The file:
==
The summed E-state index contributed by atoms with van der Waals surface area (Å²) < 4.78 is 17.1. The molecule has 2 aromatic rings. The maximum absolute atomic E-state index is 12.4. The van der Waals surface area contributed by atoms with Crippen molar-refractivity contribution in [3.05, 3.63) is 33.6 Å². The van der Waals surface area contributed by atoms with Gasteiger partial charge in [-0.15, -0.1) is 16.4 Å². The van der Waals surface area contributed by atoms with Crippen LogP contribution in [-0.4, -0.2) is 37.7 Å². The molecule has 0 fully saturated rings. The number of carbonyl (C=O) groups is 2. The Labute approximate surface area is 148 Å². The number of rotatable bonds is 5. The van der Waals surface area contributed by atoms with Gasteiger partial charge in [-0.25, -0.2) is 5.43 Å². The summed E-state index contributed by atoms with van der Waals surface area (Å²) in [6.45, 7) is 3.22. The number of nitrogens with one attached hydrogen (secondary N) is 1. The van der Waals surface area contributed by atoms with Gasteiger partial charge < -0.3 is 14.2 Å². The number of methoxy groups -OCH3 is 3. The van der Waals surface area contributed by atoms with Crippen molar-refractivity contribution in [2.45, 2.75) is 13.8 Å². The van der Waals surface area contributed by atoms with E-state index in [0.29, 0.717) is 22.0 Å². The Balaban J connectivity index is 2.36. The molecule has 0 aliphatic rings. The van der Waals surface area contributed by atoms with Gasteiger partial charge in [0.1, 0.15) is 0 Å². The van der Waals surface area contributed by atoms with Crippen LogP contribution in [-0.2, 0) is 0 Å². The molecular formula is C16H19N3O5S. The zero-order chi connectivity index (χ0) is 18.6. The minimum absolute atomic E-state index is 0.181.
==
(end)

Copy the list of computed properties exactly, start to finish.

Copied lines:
The summed E-state index contributed by atoms with van der Waals surface area (Å²) < 4.78 is 17.1. The molecule has 2 aromatic rings. The maximum absolute atomic E-state index is 12.4. The van der Waals surface area contributed by atoms with Crippen molar-refractivity contribution in [3.05, 3.63) is 33.6 Å². The van der Waals surface area contributed by atoms with Gasteiger partial charge in [-0.15, -0.1) is 16.4 Å². The van der Waals surface area contributed by atoms with Crippen LogP contribution in [-0.4, -0.2) is 37.7 Å². The molecule has 0 fully saturated rings. The number of carbonyl (C=O) groups is 2. The Labute approximate surface area is 148 Å². The number of rotatable bonds is 5. The van der Waals surface area contributed by atoms with Gasteiger partial charge in [-0.25, -0.2) is 5.43 Å². The summed E-state index contributed by atoms with van der Waals surface area (Å²) in [6.45, 7) is 3.22. The number of nitrogens with one attached hydrogen (secondary N) is 1. The van der Waals surface area contributed by atoms with Gasteiger partial charge < -0.3 is 14.2 Å². The number of methoxy groups -OCH3 is 3. The van der Waals surface area contributed by atoms with Crippen molar-refractivity contribution in [2.45, 2.75) is 13.8 Å². The van der Waals surface area contributed by atoms with E-state index in [0.29, 0.717) is 22.0 Å². The Balaban J connectivity index is 2.36. The molecule has 0 aliphatic rings. The van der Waals surface area contributed by atoms with Gasteiger partial charge in [0.1, 0.15) is 0 Å². The van der Waals surface area contributed by atoms with Crippen LogP contribution in [-0.2, 0) is 0 Å². The molecular formula is C16H19N3O5S. The zero-order chi connectivity index (χ0) is 18.6. The minimum absolute atomic E-state index is 0.181.